Category Archives: events

Testival 2016 press release

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We are proud to announce Testival 2016!

Testival is, simply put, a software testers’ event. A place for software testers to meet with each other and talk about testing. It is a combination of unconference format, where participants selects topics of interest, and keynote speakers.

Testival 2015 was a great success! We had 40 testers and two speakers. Dario Hrupec had talk “How do natural scientist test their ideas” and Maaret Pyhäjärvi talked about “Collaborative exploratory and unit testing”.

This year Testival 2016 will be hosted by STEP RI Science and Technology Park of the University of Rijeka Ltd!

Bookmark your calendars with Testival 2016 dates: September 23rd and 24th 2016!

This year we also have two exciting speakers:

Mirjana Kolarov is Test Department Manager at Levi9 IT Services and she will gave closing keynote: Reaching symbiosis of Exploratory and Automation Testing.

Ben Simo is Amphibious time-traveling context-driven cyborg software tester and he will give opening keynote Putting Context First.

In between is your time, our dear testers. This will be the time for session according to you selection in open session format.

With help of our sponsors, admission is free, and it is mandatory to register through Entrio system.

Our sponsors are:

Screen Shot 2016-07-23 at 3.47.00 PM

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Enter the Dragon

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TLDR

I attended Czech Test conference in Prague from 25. – 26. June. In this post I would like to explain what I learned, what I did not learned, and why I have this analogy in post title.

First of all, if you have any level of ISTQB certificate, you had 20% discount on registration.
Enter the Dragon plot:

“A martial artist agrees to spy on a reclusive crime lord using his invitation to a tournament there as cover.”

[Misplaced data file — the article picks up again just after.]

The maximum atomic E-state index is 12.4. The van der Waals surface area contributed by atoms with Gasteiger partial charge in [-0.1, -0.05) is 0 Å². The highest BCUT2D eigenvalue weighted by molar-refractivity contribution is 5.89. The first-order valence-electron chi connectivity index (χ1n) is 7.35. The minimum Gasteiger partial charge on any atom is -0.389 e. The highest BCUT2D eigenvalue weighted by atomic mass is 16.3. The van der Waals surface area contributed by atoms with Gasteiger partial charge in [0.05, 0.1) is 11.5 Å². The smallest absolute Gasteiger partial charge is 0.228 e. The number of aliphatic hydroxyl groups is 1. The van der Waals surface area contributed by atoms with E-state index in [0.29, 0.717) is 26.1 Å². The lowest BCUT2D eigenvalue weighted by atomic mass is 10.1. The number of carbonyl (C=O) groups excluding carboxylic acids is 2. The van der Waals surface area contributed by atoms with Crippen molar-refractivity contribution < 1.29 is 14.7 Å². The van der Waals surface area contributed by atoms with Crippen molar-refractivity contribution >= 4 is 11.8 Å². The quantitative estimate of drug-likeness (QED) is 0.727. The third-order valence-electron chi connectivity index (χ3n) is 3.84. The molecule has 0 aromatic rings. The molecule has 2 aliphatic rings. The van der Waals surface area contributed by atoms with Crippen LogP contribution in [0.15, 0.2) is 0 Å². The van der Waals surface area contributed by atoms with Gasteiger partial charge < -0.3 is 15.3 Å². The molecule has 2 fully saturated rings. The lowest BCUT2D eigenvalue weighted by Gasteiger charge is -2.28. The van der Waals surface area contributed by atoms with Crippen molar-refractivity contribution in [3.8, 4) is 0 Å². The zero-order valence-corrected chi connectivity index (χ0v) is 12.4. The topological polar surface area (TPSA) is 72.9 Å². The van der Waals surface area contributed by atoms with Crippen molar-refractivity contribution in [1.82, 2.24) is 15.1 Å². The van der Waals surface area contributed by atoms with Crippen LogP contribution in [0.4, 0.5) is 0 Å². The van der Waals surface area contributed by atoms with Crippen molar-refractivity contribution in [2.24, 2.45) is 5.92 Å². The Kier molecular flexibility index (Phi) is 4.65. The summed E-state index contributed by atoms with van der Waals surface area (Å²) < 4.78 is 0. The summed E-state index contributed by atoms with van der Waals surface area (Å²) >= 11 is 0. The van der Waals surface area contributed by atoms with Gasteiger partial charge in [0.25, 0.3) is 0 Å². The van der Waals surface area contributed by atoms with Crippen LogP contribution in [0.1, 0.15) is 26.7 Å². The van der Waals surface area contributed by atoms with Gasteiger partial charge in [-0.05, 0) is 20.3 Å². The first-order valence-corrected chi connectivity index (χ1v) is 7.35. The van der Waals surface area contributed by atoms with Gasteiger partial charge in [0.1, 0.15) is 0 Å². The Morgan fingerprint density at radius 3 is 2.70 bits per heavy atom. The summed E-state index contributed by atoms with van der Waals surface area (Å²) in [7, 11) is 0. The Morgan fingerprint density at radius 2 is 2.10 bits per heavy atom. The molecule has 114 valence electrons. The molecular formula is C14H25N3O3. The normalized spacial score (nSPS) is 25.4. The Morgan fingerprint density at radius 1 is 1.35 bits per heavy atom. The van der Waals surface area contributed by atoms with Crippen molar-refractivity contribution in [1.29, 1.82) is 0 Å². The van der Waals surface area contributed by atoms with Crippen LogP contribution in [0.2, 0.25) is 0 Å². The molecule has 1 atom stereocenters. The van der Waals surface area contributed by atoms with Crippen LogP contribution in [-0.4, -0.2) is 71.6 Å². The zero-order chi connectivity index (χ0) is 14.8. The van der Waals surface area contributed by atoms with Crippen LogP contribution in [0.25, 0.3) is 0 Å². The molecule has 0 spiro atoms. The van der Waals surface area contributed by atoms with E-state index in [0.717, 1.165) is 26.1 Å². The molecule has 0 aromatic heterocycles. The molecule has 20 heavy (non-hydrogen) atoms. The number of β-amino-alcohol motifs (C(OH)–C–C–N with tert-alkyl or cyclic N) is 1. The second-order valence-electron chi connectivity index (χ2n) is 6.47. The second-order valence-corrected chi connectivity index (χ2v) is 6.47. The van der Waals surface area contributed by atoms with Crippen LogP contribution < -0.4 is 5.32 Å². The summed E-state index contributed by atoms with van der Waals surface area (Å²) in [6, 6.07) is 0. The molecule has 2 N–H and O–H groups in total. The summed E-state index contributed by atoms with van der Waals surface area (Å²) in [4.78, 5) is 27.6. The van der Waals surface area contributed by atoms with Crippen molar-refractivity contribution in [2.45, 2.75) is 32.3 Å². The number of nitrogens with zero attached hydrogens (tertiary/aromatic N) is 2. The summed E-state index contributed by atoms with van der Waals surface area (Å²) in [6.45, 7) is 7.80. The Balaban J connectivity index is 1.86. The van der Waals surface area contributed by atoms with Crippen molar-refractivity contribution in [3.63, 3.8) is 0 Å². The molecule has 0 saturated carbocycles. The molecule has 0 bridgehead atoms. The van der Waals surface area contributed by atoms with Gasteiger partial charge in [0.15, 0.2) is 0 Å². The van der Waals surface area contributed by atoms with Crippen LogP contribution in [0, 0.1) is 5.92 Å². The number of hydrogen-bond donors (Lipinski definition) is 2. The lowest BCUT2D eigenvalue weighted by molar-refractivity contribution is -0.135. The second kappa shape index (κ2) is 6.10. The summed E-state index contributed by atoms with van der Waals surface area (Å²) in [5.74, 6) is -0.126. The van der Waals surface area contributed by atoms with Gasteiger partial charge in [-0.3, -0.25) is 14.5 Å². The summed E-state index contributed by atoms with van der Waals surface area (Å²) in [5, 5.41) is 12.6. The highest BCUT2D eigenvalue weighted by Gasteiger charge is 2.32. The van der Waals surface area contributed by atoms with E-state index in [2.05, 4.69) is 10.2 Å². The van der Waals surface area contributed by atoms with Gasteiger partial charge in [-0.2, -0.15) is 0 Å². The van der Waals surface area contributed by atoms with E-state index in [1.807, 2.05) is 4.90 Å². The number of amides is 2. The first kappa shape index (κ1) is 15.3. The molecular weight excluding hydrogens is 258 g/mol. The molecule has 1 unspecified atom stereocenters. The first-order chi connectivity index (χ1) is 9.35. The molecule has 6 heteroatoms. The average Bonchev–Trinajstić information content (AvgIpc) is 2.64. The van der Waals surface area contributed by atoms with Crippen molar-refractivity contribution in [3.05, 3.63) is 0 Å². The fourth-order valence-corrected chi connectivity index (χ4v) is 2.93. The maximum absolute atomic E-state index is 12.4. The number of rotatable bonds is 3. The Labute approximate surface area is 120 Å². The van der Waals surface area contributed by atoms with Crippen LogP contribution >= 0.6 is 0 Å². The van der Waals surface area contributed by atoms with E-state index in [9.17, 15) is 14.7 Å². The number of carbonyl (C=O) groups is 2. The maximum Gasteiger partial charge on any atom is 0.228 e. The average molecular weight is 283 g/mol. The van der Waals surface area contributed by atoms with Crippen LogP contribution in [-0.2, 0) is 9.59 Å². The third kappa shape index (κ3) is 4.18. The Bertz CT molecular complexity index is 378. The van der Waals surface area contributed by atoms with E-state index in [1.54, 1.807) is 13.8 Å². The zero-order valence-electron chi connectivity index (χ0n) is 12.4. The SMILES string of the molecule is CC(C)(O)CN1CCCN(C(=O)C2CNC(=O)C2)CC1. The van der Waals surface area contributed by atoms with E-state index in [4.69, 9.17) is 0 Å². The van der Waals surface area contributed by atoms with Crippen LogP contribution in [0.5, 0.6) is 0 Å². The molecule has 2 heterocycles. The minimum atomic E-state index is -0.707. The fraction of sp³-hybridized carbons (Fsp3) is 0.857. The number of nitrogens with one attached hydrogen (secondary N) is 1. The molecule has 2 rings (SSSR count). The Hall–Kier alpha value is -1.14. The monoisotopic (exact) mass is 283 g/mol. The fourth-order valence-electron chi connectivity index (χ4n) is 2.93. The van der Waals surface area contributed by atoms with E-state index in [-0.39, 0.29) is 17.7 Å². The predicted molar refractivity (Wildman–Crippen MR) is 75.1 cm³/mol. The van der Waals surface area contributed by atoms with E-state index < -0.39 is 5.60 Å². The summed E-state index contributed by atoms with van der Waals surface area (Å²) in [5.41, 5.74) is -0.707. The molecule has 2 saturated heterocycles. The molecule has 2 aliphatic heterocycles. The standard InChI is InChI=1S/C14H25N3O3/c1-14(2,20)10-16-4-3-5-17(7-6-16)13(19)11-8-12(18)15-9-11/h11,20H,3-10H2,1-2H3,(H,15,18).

This event is highly connected with ISTQB organization. But lets be open minded and provide some facts. I took notes for every session that I attended.

It seems that speaker of opening keynote, Quality control from 0 to 100,  was not prepared to do it. It was much shorter in length, but maybe this is the case because conference start was delayed because of registration issues. Nothing about how to do proper testing was mentioned, but classic ideas from last century such as bug counting metrics or that bug found in production is expensive. There was acronym DDE, defect detected by customer or qa team. My objection to this is that importance of detected issue was not put into equation.

Rethinking QA was presentation of Concur. It was based on heavy automation and CI in order to have feedback loop as short as possible. But feedback was only regarding broken code. They implemented company culture that quality is whole team responsibility, not just of testers.

Presentation about checklist main point was to use checklist in order not to forget something important. And it is important that those checklist are dynamic, and just general guidelines. They must not become general best practices.

Writing effective test cases was about testing ideas. But not as in Context driven school of testing, where every test is an experiment, but how to write instructions for other testers. Pairwise technique was mentioned in order to cope with combination of variables. It was not explained, but that PICT tool (BBST Test design has one exercise with that tool) could be used to implement pairwise testing.

ISTQB news was 20 minute session about ISTQB. Funny thing was that on last year conference, audience feedback was that this session was boring and too long, so they make it just 20 minute. They said that by the end of this year, they expect 400 000 ISTQB certificates (so far in history) to be issued. They announced Glossary site, and as I am not big fan of this organization, I must admit that I acknowledge this site. For example, If I would need to visit client that is ISTQB infected, I would prepare myself using this glossary in order enhance our communication flow.

Panel was missing the audience input. One reason for that was that it was not clearly communicated how to ask questions. 6 ISTQB testers in suits were talking about various topics: tomato technique, procrastination, mind maps, One thing book. It was also mentioned that Wikipedia is not relevant source of facts, which I disagree. It is edited by community, and english version is promptly corrected when not true information pops up.

Performance problems session provided 4 examples from real case how to cope with performance problems of typical web application. It was good presentation.

QE default to open was about open source projects and how to manage it. Also good session.

On this conference I met Mirjana Kolarov, one of the founders of Test’RS club. She held interesting presentation: Test cases and traffic lights, is it a traffic violation? As we were in dragons nest, this was very brave presentation. It drifts towards Contest driven testing by explaining that blindly following test case steps would make us miss important issues.